If you default on your debt and don’t try to pay it back to the creditor (or collection agency), they can take you to court. If the court finds in your favor, it enters a judgment against you. As a collection, it is a negative blow to your credit.
The type of judgment filed makes a big difference in how you handle it and how it affects your credit.
If you pay the debt in full or as agreed, you have complied with the judgment. Once the agreement is honored or forced to comply with a wage garnishment, the creditor issues a “satisfaction judgment” that he files with the court. If the creditor does not file it, you can file it.
If you have not yet “met” the debt, you are dissatisfied. This causes the most damage to your credit report. Future creditors view this unfavorably because they know that you have a history of default and are not up to date on your debts.
Judgments you appealed and won are vacated or void. If you’re lucky enough to have the decision reversed and, in your favor, the credit bureaus must remove the judgment from your credit report once you supply proof of the court order.
All states have a statute of limitations, but they vary wildly from 6 to 20 years. Some states also allow creditors to renew or re-file a judgment.
In other words, once the statute of limitations removes the debt, the creditor can resubmit the judgment, keeping it alive for many years until it is finally paid (or surrendered).
How do you know if you have a judgment against you?
In the past, you would know if you had a judgment against you by looking at your credit report.
Today that is not an infallible way. Instead, you should look for signs of a judgment, including:
- Your salary is garnished
- Your bank account is frozen
- Receive a phone call from a collection attorney
- However, the ideal would be for you to know the trial before these events. You must receive advance notice of the lawsuit so that you can defend yourself in court.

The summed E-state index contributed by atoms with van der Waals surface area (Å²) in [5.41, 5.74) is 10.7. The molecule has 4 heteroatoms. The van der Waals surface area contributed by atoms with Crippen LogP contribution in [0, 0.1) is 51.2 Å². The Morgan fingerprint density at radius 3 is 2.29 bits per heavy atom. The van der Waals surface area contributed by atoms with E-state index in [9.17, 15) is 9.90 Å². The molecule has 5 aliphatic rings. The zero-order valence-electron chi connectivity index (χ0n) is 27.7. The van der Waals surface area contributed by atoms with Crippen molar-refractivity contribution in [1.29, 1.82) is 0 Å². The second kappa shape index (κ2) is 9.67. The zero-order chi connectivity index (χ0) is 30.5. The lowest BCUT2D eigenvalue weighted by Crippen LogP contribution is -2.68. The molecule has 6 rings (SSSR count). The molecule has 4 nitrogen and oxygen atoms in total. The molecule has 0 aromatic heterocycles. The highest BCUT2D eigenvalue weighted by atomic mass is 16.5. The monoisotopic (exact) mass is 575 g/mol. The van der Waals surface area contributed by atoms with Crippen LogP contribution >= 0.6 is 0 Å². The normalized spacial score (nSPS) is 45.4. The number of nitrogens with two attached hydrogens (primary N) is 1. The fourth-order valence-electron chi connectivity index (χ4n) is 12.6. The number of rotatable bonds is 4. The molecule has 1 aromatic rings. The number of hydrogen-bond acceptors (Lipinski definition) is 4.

However, because our system is not foolproof, there is a chance that the notice has been leaked, so you may need to do your due diligence to find out.
How to clear a bug (4 easy ways)
If you find a fault on your credit report, here are 4 easy ways to remove it:
1. Request a judicial validation
Any inaccurate information on your credit report must be removed in accordance with the Fair Credit Reporting Act. If a court cannot validate your judgment, it is inaccurate information and must be removed by the credit bureau.
To obtain judicial validation, send a written request to the court that issued the judgment. Include your identifying information and court case number.
Send your letter by certified mail so you can trace it. If the court does not or cannot validate the case, write to the credit reporting agencies and ask them to remove the information.
2.Make an appeal
If you file an appeal, the court must decide whether to reverse the decision. If they do, the court can vacate the judgment, allowing you to remove it from your credit report.
Appeals are not always successful, but sometimes creditors do not come forward, allowing the court to reverse the original decision without issue.
3. Dispute with the three credit bureaus.
You have the right to dispute any inaccurate information on your credit report. This includes even the smallest detail of a trial.
Take a close look at dates, spelling of names, dollar amounts, and payment dates. If something is not right, appeal the information to the credit reporting agency (check all 3) and ask them to remove it from your credit report.
The credit bureaus have 30 days to validate your concern. If they cannot prove otherwise or do not attempt to do so, they must remove the judgment from your credit report.
4. Pay and wait for it to drop
If nothing else works, pay the fault and wait. Depending on where you live, it may fall off as soon as you satisfy.
Otherwise, you will have to wait for the statute of limitations, which on average is 7 years, to expire.
Can you remove a judgment from your credit report?
Whether or not a judgment can be removed from your credit report depends on the circumstances. If you cannot prove inaccurate information and the court validates and does not vacate the judgment, your best option to expunge a judgment is to comply with it and wait for the creditor to remove it from your credit report.
But if you want to increase your chances and really save your credit score, consider hiring a credit repair company. They bring years of experience and know the credit industry like the back of their hand.
Hire Chireo Credit Restoration Services to help remove your judgements, late payments, and collections. Sign up now!